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Beyond September 11th: An Account of Post-Disaster Research

Insight into research at Ground Zero, presented by the researchers who were there

Small capture of the flyer for Rapid Response Disaster Research from Monday Feb. 23, 2004

Engineers Week
Monday, February 23, 2004
National Science Foundation
Arlington, Virginia

Within days of the September 11th attacks, unseen by the public and below the radar screens of many in the media, the U.S. academic community was scrambling. Rapid-response researchers, driven by years of experience studying earthquake and weather disasters, now rushed to collect critical data from Ground Zero before information was lost forever.

Compounding the tremendous loss of life, New Yorkers faced failing water and sewer systems, shuttered banks, severed roads and subways and countless other obstacles. Researchers mobilized to uncover not just what went wrong, but also how to better prepare for events in the future.

Whether confronting failed communications systems, water pipes and power grids or observing the emergence of volunteerism or the cooperation of businesses, researchers were able to answer questions because they had access to people and data in the immediate aftermath of the attacks.

In recognition of Engineers' Week, on Monday, Feb. 23, 2004, the National Science Foundation (NSF) hosted six of the nation's top rapid-response researchers to report on their experiences at Ground Zero, the current state of disaster studies and the recent compilation of the research findings, Beyond September 11th: An Account of Post-Disaster Research (http://www.colorado.edu/hazards/sp/911book.html).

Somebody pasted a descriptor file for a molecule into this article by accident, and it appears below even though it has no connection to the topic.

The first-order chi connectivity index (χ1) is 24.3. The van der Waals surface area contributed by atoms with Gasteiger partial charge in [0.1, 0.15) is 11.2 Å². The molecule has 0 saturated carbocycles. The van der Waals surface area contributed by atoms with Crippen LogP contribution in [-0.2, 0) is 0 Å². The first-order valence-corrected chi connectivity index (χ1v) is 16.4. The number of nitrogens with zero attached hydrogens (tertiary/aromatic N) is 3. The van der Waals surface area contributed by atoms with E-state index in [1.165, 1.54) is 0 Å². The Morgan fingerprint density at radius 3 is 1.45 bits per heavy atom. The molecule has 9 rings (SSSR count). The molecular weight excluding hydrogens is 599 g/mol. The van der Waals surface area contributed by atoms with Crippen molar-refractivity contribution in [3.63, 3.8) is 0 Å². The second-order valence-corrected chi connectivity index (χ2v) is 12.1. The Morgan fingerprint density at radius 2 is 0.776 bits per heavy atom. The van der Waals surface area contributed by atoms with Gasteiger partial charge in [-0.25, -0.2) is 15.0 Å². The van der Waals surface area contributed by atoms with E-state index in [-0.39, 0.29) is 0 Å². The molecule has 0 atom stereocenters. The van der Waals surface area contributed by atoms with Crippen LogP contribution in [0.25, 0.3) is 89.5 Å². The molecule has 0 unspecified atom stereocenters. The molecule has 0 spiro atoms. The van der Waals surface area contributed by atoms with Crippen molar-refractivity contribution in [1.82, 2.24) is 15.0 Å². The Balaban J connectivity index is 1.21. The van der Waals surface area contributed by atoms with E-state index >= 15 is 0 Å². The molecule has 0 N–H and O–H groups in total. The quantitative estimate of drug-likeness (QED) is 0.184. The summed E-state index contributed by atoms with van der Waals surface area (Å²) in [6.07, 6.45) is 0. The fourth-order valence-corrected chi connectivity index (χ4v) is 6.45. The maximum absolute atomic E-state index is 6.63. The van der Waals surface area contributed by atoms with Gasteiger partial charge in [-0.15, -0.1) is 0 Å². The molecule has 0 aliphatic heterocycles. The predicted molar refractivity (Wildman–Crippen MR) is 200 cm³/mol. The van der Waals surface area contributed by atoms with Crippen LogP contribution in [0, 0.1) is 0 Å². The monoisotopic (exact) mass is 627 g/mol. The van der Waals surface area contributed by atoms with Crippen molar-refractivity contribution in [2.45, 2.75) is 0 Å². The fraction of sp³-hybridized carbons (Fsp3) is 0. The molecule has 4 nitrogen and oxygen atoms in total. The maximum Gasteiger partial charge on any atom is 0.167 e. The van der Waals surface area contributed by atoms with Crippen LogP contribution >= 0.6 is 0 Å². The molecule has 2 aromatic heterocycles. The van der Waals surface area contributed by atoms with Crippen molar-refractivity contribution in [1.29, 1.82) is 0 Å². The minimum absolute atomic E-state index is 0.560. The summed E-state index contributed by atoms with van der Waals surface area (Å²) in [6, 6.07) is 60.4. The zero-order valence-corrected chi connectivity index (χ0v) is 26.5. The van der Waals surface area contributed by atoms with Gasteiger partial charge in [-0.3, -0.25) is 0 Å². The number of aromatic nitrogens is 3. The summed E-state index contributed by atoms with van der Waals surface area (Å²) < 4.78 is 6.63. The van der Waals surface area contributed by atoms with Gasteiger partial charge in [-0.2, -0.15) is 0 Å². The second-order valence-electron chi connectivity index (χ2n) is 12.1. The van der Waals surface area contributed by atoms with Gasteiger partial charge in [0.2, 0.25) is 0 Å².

Following opening remarks from Arden Bement, NSF's acting director, and John Brighton, the NSF assistant director for engineering, the audience heard emotional testimony from disaster researchers and administrators who work within that community.

NSF supported the research that fills the 604-page Beyond September 11th volume, along with the principal entities that brought the book to completion:

  • The Natural Hazards Research and Applications Information Center at the University of Colorado in Boulder (http://www.colorado.edu/hazards/).
  • The Institute for Civil Infrastructure Systems (http://www.icisnyu.org/) at the Robert F. Wagner Graduate School of Public Service at New York University in partnership with Cornell University, Polytechnic University and the University of Southern California.
  • The Public Entity Risk Institute (http://www.riskinstitute.org/) in Fairfax, Va.

For additional information about this area of research, please contact Josh Chamot, NSF Media Officer for Engineering, at (703) 292-7730 or jchamot@nsf.gov

Beyond September 11th: An Account of Post-Disaster Research is available through the Natural Hazards Research and Applications Information Center Publications Administrator:

Publications Administrator
Natural Hazards Center
University of Colorado
482 UCB
Boulder, CO 80309-0482

(303) 492-6819 (Ph)
(303) 492-2151 (Fax)

Return to Post-Disaster Research.



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